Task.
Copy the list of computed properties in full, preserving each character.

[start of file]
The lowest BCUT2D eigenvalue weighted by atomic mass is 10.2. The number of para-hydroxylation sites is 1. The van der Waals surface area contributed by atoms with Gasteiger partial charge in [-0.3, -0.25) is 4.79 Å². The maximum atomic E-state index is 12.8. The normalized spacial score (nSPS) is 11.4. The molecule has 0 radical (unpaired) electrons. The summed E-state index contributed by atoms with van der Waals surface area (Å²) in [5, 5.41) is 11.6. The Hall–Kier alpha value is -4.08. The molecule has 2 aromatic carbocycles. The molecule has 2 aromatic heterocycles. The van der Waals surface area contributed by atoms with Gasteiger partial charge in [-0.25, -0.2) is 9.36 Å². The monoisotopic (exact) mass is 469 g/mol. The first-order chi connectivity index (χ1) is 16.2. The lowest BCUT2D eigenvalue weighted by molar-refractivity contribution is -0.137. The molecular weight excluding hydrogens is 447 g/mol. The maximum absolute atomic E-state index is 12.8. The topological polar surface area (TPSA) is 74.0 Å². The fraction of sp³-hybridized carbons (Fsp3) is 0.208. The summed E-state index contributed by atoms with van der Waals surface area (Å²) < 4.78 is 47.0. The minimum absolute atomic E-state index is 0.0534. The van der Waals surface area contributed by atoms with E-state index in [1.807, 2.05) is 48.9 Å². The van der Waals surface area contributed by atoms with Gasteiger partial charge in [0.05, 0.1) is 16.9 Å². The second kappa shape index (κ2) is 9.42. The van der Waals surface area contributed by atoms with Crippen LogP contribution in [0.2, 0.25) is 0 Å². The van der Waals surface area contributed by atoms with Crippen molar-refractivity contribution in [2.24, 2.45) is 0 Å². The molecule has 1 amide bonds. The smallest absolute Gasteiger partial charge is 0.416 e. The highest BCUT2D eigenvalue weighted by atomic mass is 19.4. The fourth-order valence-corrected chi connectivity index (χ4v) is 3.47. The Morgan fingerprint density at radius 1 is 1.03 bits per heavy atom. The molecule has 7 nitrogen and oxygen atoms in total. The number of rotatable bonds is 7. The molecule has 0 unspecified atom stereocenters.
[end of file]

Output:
The lowest BCUT2D eigenvalue weighted by atomic mass is 10.2. The number of para-hydroxylation sites is 1. The van der Waals surface area contributed by atoms with Gasteiger partial charge in [-0.3, -0.25) is 4.79 Å². The maximum atomic E-state index is 12.8. The normalized spacial score (nSPS) is 11.4. The molecule has 0 radical (unpaired) electrons. The summed E-state index contributed by atoms with van der Waals surface area (Å²) in [5, 5.41) is 11.6. The Hall–Kier alpha value is -4.08. The molecule has 2 aromatic carbocycles. The molecule has 2 aromatic heterocycles. The van der Waals surface area contributed by atoms with Gasteiger partial charge in [-0.25, -0.2) is 9.36 Å². The monoisotopic (exact) mass is 469 g/mol. The first-order chi connectivity index (χ1) is 16.2. The lowest BCUT2D eigenvalue weighted by molar-refractivity contribution is -0.137. The molecular weight excluding hydrogens is 447 g/mol. The maximum absolute atomic E-state index is 12.8. The topological polar surface area (TPSA) is 74.0 Å². The fraction of sp³-hybridized carbons (Fsp3) is 0.208. The summed E-state index contributed by atoms with van der Waals surface area (Å²) < 4.78 is 47.0. The minimum absolute atomic E-state index is 0.0534. The van der Waals surface area contributed by atoms with E-state index in [1.807, 2.05) is 48.9 Å². The van der Waals surface area contributed by atoms with Gasteiger partial charge in [0.05, 0.1) is 16.9 Å². The second kappa shape index (κ2) is 9.42. The van der Waals surface area contributed by atoms with Crippen LogP contribution in [0.2, 0.25) is 0 Å². The van der Waals surface area contributed by atoms with Crippen molar-refractivity contribution in [2.24, 2.45) is 0 Å². The molecule has 1 amide bonds. The smallest absolute Gasteiger partial charge is 0.416 e. The highest BCUT2D eigenvalue weighted by atomic mass is 19.4. The fourth-order valence-corrected chi connectivity index (χ4v) is 3.47. The Morgan fingerprint density at radius 1 is 1.03 bits per heavy atom. The molecule has 7 nitrogen and oxygen atoms in total. The number of rotatable bonds is 7. The molecule has 0 unspecified atom stereocenters.